Also known as the western taipan, the small-scaled snake, or the fierce snake, the inland taipan is the most venomous snake in the world. It is estimated that one bite from this Australian snake possesses enough lethality to kill at least 100 full grown men.

inland taipanSource: wikipedia.org

Pit vipers, pythons, and some boas have infrared-sensitive receptors in deep grooves on the snout, which allows them to "see" the radiated heat of warm-blooded prey.

Pit viperSource: wikipedia.org

Venomous snakes kill about 90,000 people around the world each year. Yet, they are far from being the deadliest animals – mosquitoes, for example, cause over a million human deaths annually.

snakeSource: http://www.telegraph.co.uk, image: https://www.pexels.com (public domain)

There is a genus commonly known as the flying (or gliding) snakes. Native to Southeast Asia, these snakes are capable of gliding over distances as great as 100 m (330 ft).

gliding snakeSource: wikipedia.org

A snake’s fangs usually last only about 6–10 weeks. When a fang wears out, a new one grows in its place.

snake’s fangsSource: factretriever.com

To accommodate their narrow bodies, snakes' paired organs (such as kidneys) appear one in front of the other instead of side by side. Most snakes also have only one functional lung.

snakeSource: wikipedia.org

When startled, frightened, or threatened, the Sonoran coral snake (also known as the Arizona coral snake) will hide its head under its body and raise and tightly curl its tail. While in this posture, it will then fart noisily.

Sonoran coral snakeSource: wikipedia.org

The decapitated head of a dead snake can still bite even several hours after death. In fact, such bites often contain large amounts of venom.

snake headSource: kickassfacts.com

Historically, snakebites were seen as a means of execution in some cultures. In medieval Europe, a form of capital punishment was to throw people into snake pits, leaving them to die from multiple venomous bites.

snakeSource: wikipedia.org, image: https://commons.wikimedia.org (public domain)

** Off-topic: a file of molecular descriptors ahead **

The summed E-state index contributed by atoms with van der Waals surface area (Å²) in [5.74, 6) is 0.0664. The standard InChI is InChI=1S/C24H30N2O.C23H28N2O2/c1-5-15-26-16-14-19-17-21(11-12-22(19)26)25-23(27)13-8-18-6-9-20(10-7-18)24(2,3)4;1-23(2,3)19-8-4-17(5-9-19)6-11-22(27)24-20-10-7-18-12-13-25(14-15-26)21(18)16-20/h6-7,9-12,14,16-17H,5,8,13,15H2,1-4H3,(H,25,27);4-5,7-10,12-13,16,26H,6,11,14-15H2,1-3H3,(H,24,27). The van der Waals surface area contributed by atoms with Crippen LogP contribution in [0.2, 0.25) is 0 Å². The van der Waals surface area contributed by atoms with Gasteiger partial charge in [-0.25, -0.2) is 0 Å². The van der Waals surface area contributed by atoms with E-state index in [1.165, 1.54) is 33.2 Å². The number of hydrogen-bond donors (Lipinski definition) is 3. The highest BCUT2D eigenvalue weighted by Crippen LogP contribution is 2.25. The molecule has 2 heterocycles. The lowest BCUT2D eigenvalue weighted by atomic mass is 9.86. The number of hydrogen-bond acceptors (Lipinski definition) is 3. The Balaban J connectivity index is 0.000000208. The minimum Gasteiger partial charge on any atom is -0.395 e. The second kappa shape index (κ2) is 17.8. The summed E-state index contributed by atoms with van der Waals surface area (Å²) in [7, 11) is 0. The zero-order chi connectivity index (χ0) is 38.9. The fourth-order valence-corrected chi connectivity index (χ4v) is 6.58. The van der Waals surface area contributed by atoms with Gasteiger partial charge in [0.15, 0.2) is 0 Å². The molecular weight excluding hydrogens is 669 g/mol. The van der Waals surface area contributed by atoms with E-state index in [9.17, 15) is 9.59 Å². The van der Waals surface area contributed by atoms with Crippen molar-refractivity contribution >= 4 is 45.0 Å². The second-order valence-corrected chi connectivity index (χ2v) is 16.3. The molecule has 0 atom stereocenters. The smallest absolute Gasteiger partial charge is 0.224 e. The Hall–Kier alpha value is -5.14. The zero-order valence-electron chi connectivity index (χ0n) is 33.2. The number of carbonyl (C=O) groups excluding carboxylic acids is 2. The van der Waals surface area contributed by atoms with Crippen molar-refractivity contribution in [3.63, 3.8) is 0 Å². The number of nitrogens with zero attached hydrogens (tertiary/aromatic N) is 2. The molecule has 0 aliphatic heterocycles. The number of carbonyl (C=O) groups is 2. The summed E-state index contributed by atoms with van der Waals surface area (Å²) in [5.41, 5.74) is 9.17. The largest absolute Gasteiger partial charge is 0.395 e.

Snakes do not have eyelids. Instead, they have so called brille, a layer of transparent, immovable disc-shaped skin or scale covering the eyes for protection.

snake close-upSource: wikipedia.org, image: https://pixabay.com (public domain)

Some snakes can survive without food for up to two years by reducing their energy expenditure. One scientific study even suggests that snakes can digest their own hearts when starved for too long.

snakeSource: http://www.abc.net.au, image: https://pixabay.com (public domain)

Most species of snakes lay eggs, and some species are ovoviviparous (i.e. they retain the eggs within their bodies until they are ready to hatch), but it was recently found out, that several species (such as the boa constrictor and the green anaconda) are fully viviparous (giving live births).

snake eggSource: wikipedia.org

To keep from choking on large prey, a snake will push the end of its trachea, or windpipe, out of its mouth, similar to the way a snorkel works.

snake eating frogSource: factretriever.com

All snakes are strictly carnivorous. Depending on their size, however, their prey differs considerably. The smallest snakes feed on insects, snails, mice etc., while the largest snakes can kill and eat anything from an antelope and a kangaroo to a pig and even an alligator.

snakeSource: wikipedia.org, image: https://pixabay.com (public domain)

If you enjoyed this list, check out our list on 25 Of The World’s Most Venomous Snakes.